eremitism and the sacraments

Diced Potatoes

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I don't have a very good grasp of the eremitic way of life, or very much knowledge of Orthodoxy in the first place, but in what little reading I have done I have come across some stories about famous hermits who are venerated by the Church as saints.

From what I understand, regular participation in the Eucharist and confession, etc. in Orthodoxy are the/a primary means of grace for people and are at least extremely helpful for salvation. That is what I understand. But how did someone like St. Mary of Egypt avail herself of the Eucharist and Confession during her time in the desert? She did take communion before going into the desert, but during all her time there I don't think that she did. I understand that St. Zosima brought her Communion after encountering her. Was she Confessed? I thought that Confession was extremely important in the life of a Christian.

I don't remember the names, but that there have been lots of other hermits who only took communion or were confessed at very infrequent intervals due to their seclusion.

On the basis of that assumption, what is the Orthodox teaching on the frequency that these sacraments should be received, and how that frequency relates to theosis and salvation? St. Mary is highly venerated, and I assume that she must have been extremely holy and very near to God during her time in the desert--how was this possible without access to the sacraments? On the one hand, the situation of a desert hermitess like St. Mary is pretty atypical, but on the other hand she was a human being so it seems relevant.

I am abandoning Protestantism for lots of reasons, but the sort of individualistic "just me and Jesus" idea of religion is part of it. I'm not saying that's the outlook of holy hermits, but I don't have a way (yet) of reconciling this idea of eremitism as an individual spiritual exercise largely separated from the corporate life of the Church, and the all-important corporate aspect of Christianity, where the sacraments are received and so forth. I suppose there are false assumptions in what I just wrote, so please point them out to me. I don't really know what I'm talking about.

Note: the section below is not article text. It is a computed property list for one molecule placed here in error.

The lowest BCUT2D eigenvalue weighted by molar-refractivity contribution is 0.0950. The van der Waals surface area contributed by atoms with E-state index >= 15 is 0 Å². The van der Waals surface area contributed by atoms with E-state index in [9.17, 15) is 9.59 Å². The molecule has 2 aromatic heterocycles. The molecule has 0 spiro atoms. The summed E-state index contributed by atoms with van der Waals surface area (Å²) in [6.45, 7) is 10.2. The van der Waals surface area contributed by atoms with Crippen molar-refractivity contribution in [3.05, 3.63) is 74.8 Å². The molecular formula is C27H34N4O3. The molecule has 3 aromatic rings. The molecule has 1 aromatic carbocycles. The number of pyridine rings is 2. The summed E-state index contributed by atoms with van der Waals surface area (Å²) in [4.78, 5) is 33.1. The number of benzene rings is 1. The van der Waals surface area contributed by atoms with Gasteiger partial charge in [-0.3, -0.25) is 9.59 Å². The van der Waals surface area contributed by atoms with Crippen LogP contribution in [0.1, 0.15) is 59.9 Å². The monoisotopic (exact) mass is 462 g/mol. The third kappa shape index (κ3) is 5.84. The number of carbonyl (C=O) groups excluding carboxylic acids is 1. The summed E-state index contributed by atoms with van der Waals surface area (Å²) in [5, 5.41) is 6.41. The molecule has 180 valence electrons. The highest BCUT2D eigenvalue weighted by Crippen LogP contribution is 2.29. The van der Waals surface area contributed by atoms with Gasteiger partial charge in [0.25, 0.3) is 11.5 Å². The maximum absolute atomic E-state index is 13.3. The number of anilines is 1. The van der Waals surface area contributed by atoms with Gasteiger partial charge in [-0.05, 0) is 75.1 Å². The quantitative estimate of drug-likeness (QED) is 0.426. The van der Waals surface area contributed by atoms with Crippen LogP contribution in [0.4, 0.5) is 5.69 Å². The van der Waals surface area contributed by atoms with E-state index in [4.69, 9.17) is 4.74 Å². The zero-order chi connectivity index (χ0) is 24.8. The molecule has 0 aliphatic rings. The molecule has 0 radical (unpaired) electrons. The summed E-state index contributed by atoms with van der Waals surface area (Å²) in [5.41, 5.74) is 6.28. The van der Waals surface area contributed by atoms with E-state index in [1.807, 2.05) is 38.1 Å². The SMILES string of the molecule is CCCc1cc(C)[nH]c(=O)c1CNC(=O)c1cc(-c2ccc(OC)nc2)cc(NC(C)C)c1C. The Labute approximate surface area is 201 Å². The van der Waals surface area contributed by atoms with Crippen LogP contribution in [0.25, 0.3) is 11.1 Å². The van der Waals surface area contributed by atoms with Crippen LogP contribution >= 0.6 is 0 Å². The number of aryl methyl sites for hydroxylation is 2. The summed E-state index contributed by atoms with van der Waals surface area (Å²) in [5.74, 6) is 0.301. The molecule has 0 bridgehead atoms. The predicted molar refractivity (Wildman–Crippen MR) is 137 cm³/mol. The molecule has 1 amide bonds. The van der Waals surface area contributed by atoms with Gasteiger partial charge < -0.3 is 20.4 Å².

ArmyMatt

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those saints are exceptions, not the rule. someone like St Mary has a unique calling. but having said that, they all live intense lives of repentance and prayer, which actually helps unite them to the rest of the Church. and their lives still require the sacraments.
 
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Justin-H.S.

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I am abandoning Protestantism for lots of reasons, but the sort of individualistic "just me and Jesus" idea of religion is part of it. I'm not saying that's the outlook of holy hermits, but I don't have a way (yet) of reconciling this idea of eremitism as an individual spiritual exercise largely separated from the corporate life of the Church, and the all-important corporate aspect of Christianity, where the sacraments are received and so forth. I suppose there are false assumptions in what I just wrote, so please point them out to me. I don't really know what I'm talking about.

Think of it this way: In the case of Evangelicalism "Just me and Jesus" is the norm, whereas in Orthodoxy "Just me and Jesus" is not the norm. Hermits are the exception. Struggling as a community is the norm.
 
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ArmyMatt

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Think of it this way: In the case of Evangelicalism "Just me and Jesus" is the norm, whereas in Orthodoxy "Just me and Jesus" is not the norm. Hermits are the exception. Struggling as a community is the norm.

and even with the hermits, it’s never, “Just me and Jesus.”
 
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Diced Potatoes

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Think of it this way: In the case of Evangelicalism "Just me and Jesus" is the norm, whereas in Orthodoxy "Just me and Jesus" is not the norm. Hermits are the exception. Struggling as a community is the norm.

and even with the hermits, it’s never, “Just me and Jesus.”
I think I understand that, I was only talking about my hangups.


Thank you for your answers!
 
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Andrew.H

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I am abandoning Protestantism for lots of reasons, but the sort of individualistic "just me and Jesus" idea of religion is part of it.

No one in the Church is ever really alone, but that sense of disconnectedness was one of many things that cause my dissonance from the baptist tradition when I was young.
 
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prodromos

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These ascetics are often granted gifts of clairvoyance, through which they become aware of, then lift up their own prayers, for others out in the world.
There were times where elder Joseph the Hesychast would be downcast and when the brothers asked him what was wrong, he would reply that "someone was suffering". In the next week a letter would arrive at the monastery from the very person the elder had become aware of. They are apart from the world but are actively praying for the same
 
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